Perhaps the greatest teaching this pandemic is giving us is that we are all connected. We have become immune to the tragedies that always occur on the other side of the planet, to the news about climate change that will undoubtedly be the origin of greater chaotic situations in the coming years, to the health crises that occur every day but a little further.
In 2018, the WHO estimated 405,000 deaths from malaria, a perfectly treatable disease. As of March 18, 2020, the coronavirus has killed 8,000 people worldwide. The problem with the low media impact in the case of the former is that of those deaths from malaria 94% took place in Africa, a continent to whose news we have also become immune.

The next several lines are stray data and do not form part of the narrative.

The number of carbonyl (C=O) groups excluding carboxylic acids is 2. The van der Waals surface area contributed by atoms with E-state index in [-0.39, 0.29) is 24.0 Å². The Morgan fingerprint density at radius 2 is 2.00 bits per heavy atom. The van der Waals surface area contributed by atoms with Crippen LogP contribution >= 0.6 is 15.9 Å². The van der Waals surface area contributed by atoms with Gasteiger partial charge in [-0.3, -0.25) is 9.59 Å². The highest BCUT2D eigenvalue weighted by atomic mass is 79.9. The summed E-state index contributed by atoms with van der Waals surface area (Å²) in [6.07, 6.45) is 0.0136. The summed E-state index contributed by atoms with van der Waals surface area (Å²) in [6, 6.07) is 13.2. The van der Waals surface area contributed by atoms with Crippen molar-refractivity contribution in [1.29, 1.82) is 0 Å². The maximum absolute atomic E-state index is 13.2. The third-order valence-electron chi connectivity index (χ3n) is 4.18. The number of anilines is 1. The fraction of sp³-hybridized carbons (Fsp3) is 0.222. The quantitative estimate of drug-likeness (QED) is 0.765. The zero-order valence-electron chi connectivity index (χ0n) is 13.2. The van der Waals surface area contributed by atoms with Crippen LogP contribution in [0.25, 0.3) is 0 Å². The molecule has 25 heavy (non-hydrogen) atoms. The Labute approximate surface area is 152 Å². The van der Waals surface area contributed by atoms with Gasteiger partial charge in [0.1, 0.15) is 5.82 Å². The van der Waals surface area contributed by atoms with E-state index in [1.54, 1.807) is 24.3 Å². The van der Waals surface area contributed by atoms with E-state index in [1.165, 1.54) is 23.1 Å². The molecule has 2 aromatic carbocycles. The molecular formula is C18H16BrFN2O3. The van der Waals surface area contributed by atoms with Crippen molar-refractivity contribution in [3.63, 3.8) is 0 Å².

Could something be called a crisis if it is recurring on a daily basis? How will they be seeing this pandemic from Africa?
This time the situation seems to be much more serious because it is now affecting everyone, including Europe and the rest of the First World where everyone who has a cell phone and access to social networks becomes a chronicler or a replicator. Now they are not the Others, now we are All.
It is also very significant that the Covid-19 cases, according to a study by Johns Hopkins University, are concentrated in countries above latitude 22, that is where the First World countries are also concentrated. In Mexico City these days it is common to see people who seem to be European or American in a kind of refugee tourism due to health concerns. How many of them will again criticize immigrants who cross their borders trying to escape their own circumstances? How many know about the artificial borders that were created in the colonial era, generating conflicts that remain until now? Or about trade and natural resource exploitation policies that have inhibited local social development?